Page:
About Patricia Tiltonhttps://childrensbooksheal.wordpress.comI want "Children's Books Heal" to be a resource for parents, grandparents, teachers and school counselors. My goal is to share books on a wide range of topics that have a healing impact on children who are facing challenges in their lives. If you are looking for good books on grief, autism, visual and hearing impairments, special needs, diversity, bullying, military families and social justice issues, you've come to the right place. I also share books that encourage art, imagination and creativity. I am always searching for those special gems to share with you. If you have a suggestion, please let me know.

21 thoughts on “America’s White Table — Veterans Day

  1. Wow, I know nothing at all about this tradition. Thank you so much for this lovely introduction. I shall have to google to find out more. Is this a picture book, Pat, with the classic 32 pages? I am also, of course, super keen to know what plan the sisters come up with to touch their uncle John. This blog is wonderfully educational!


    • Joanna, you aren’t alone. Many civilians are unaware, even though it began after the Vietnam War. Yes, it is a picture book with 32 pags and information at the back of the book.:) I really debated whether to share the meaning behind each symbol since tomorrow is Veterans Day. I was familiar with the tradition since I worked for the Air Force. We usually had a white table set at major base/community dinners. And, there will be a public observance at Wright-Patterson AFB today or tomorrow.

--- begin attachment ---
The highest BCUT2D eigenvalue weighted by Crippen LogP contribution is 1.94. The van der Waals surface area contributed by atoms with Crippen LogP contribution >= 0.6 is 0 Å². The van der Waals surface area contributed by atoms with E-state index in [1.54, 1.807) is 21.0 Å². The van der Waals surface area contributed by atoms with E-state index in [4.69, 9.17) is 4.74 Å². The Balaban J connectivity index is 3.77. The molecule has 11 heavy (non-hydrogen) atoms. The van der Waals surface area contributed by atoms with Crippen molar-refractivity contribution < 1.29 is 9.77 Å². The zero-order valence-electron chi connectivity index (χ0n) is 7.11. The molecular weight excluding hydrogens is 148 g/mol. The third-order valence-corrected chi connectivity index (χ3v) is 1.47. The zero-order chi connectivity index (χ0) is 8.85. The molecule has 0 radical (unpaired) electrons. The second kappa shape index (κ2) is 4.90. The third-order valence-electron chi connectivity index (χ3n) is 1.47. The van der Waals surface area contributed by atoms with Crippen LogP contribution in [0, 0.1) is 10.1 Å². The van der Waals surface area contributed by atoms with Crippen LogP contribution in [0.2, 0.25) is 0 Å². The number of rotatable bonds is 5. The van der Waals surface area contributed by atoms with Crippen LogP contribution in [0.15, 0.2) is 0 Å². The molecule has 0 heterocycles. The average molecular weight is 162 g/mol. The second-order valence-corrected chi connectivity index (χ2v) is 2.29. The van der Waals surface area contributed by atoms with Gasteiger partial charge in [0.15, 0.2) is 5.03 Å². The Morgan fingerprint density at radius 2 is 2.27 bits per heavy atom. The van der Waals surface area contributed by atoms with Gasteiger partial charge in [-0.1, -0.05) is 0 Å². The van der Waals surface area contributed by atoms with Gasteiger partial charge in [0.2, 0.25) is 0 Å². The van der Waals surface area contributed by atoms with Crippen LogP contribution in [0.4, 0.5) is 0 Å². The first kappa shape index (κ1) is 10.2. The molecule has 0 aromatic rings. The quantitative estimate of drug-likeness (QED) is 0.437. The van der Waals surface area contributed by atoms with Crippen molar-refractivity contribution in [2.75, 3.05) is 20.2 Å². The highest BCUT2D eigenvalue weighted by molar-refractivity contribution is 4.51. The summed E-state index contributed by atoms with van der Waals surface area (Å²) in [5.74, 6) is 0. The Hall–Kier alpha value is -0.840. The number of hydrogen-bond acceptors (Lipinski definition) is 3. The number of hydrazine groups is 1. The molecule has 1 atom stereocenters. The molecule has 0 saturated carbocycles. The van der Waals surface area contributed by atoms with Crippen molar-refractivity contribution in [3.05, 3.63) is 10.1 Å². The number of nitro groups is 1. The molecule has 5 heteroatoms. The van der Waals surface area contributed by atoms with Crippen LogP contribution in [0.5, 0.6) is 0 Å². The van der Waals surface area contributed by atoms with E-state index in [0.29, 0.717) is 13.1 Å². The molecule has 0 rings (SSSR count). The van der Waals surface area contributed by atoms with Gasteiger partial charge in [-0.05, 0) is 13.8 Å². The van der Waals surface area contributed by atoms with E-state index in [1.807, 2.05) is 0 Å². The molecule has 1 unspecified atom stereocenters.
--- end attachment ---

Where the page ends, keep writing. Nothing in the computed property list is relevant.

2. This book sounds wonderful, and I’m a little embarrassed to confess that I knew nothing of this tradition, so I think I’m going to have to find this book and read it for my own education! Thanks for sharing 🙂


    • You aren’t alone Susanna. I worked for the Air Force and attended many events where the table was set. I was happy to share this book on Veterans Day. I almost ran a short video that kids and a classroom posted on YouTube showing a table being set. I should have explained the meaning behind each item. So, you could google and get a sense of the tradition.


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    • Michael, thank you for stopping by. I was a civilian and worked for the Air Force. Saw your book “When You Miss Me.” Am always looking for good books to review for children dealing with deployments and grief. Usually devote a number of blogs to books. Will check out your book.